Western Regional Climate Center

PROVIDING CLIMATE SERVICES SINCE 1986

November in the West

November 2013

Slightly warmer than normal temperatures were observed in much of the West this month, though the northern tier of the region and a number of Southwest locations were somewhat cooler than normal. Despite several storms passing through the West, precipitation remained below normal for much of the region. A cutoff low pressure system over the Southwest brought significant precipitation to the area during the latter half of the month.

Drier than normal conditions were observed in the Northwest and Rocky Mountain states this month, continuing the below normal precipitation trend seen in October. Many locations received less than 75% of anticipated precipitation. Klamath Falls, Oregon, reported only 15% of normal November precipitation at 0.34 in (9 mm), the 3rd driest in a 39-year record. North Bend, Oregon, logged its 9th driest November since records began in 1902 at 2.7 in (69 mm). Seattle, Washington received 3.79 in (96 mm) of precipitation, 57% of normal. In Northern California, 0.85 in (22 mm) of rain fell in Ukiah, 20% of normal and the 14th driest November in a 121-year record. Elsewhere in the area, Crescent City and Arcata received 25% of their normal precipitation. Similar conditions prevailed throughout Montana, where Missoula and Billings both received 53% of their normal precipitation at 0.54 in (14 mm) and 0.34 in (9 mm), respectively. This was the 22nd driest November in Billings since records began in 1934. In contrast, Kalispell, in northwest Montana, collected 2.54 in (65 mm) precipitation, 178% of normal. After a wet October, Wyoming saw dry conditions with Rock Springs only 0.03 in (<1 mm) precipitation, 6% of normal and the 5th driest November since records began in 1948.

In the Southwest, wetter than normal conditions prevailed due to a slow moving low pressure system that stalled over the region from the 21st through the 24th. Winslow, Arizona saw its wettest November in a 121-year record at 2.54 in (65 mm). Phoenix, Arizona recorded 2.43 in (62 mm), their 7th wettest November since records began in 1895. The precipitation received during this single storm represents 30% of Phoenix’s year-to-date precipitation. Mountainous regions of southeast Arizona received over a foot of snow (30 cm). Further north, Alamosa, Colorado received 18.1 in (46 cm) of snow from this storm to secure its second snowiest November in a 66-year record. Alamosa’s average Novemeber snowfall is 4.1 in (10 cm). Portions of Southern California also received much needed rainfall from this storm. Barstow, which typically receives only 0.34 in (9 mm) in November, recorded 1.76 in (45 mm) for the wettest November since records began in 1948. Bakersfield posted 0.94 in (24 mm) of precipitation, 147% of normal and tied for 19th wettest November in the station’s 77-year record. This month’s abundant precipitation continued improvement of persistent drought in the Southwest. Snow water equivalent was near normal to slightly above the 1981-2010 median throughout the Rocky Mountains, Utah, Arizona and New Mexico. Much of the Sierra Nevada and Cascade Range were at 50% of median or less of snow water equivalent in their snowpack.

After a cooler than normal October, above normal temperatures returned to much of the West for November. The greatest temperature anomalies were observed in California, Nevada, and Southern Idaho. In Elko, Nevada, the average November temperature was 38.7 F (3.7 C), 4 F (2.2 C) above normal and the 20th warmest year in Elko’s 126-year record. Temperatures averaged to 58.5 F (14.7 C) in Fresno, California, to make the 6th warmest November on record. Year-to-date, 2013 is the warmest in Fresno’s 65-year record. Los Angeles, California, temperatures averaged to 64.1 F (17.8 C) for the month, the 9th warmest in a 78-year record. In Arizona, Phoenix also logged its 9th warmest November at 66.7 F (19.3 C). Pocatello, Idaho, recorded 36.6 F (2.5 C) for the month, 2.1 F (1.2 C) above normal and the 29th warmest November in 75 years.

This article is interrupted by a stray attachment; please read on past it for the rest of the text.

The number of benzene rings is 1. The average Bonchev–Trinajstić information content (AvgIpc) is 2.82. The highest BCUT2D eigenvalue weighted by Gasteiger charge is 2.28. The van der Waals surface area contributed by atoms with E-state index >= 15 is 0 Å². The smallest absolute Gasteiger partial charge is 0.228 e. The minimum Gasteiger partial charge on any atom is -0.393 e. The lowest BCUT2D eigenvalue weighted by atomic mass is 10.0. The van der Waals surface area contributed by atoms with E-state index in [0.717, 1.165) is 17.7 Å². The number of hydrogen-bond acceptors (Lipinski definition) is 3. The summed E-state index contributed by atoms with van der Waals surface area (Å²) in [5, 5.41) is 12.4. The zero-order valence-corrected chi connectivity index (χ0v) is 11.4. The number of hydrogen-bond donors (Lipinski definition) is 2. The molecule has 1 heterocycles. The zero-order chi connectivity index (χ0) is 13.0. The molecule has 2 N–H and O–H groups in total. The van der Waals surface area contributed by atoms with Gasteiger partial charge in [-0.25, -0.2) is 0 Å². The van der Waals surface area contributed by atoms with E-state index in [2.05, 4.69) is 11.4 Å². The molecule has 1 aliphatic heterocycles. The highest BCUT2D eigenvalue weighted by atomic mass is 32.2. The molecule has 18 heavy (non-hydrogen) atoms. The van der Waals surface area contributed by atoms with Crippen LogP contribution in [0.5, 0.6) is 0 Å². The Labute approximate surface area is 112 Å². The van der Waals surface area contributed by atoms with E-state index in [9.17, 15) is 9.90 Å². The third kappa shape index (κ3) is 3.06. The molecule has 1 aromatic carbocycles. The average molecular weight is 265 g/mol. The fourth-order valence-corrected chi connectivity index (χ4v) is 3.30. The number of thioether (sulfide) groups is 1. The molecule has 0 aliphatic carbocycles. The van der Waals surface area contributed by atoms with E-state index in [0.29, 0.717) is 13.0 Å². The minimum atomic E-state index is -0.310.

In Alaska, a wetter than normal trend that began in September continued for much of the state. With a month to spare, Valdez secured its wettest calendar year on record at 94.78 in (2407 mm).The previous record was 93.3 in (2369 mm) in 1981. Records at Valdez began in 1949. Fairbanks received 1.35 in (34 mm) of precipitation this month for the 10th wettest November in an 85-year record. Anchorage experienced its wettest November day on record when 1.27 in (32 mm) of precipitation fell on November 10. Further south, precipitation was variable across the Hawaiian Islands. Many locations on Oahu reported above normal precipitation, though Honolulu received only 80% of normal. On Maui, Kahului reported 4.64 in (118 mm), for the 7th wettest November since records began in 1905. On the Big Island, Hilo logged 6.66 in (169 mm), 8.84 in (225 mm) below normal and the 10th driest November on record. Year-to-date, 2013 is the 9th driest in Hilo’s 65-year record.

Significant Events for November 2013

November 7-14: Strong storms and coastal flooding in Alaska: A series of severe storms damaged five communities in Western Alaska. The hardest hit was Kotlik, where flooding from storm surges destroyed the town’s water and sewage systems. At least three homes were destroyed and many others damaged during the storm events.

November 20-24: Strong storm impacts Southwest: Heavy rain and snow as well as strong winds were observed throughout the Southwest. In California, three storm-related fatalities were reported and over 58,000 people in the San Francisco Bay area lost power. In eastern Nevada, 50-60 cars were trapped in snow on Highway 93 between Pioche and Ely. Power outages and areas of minor flooding were reported in Arizona.

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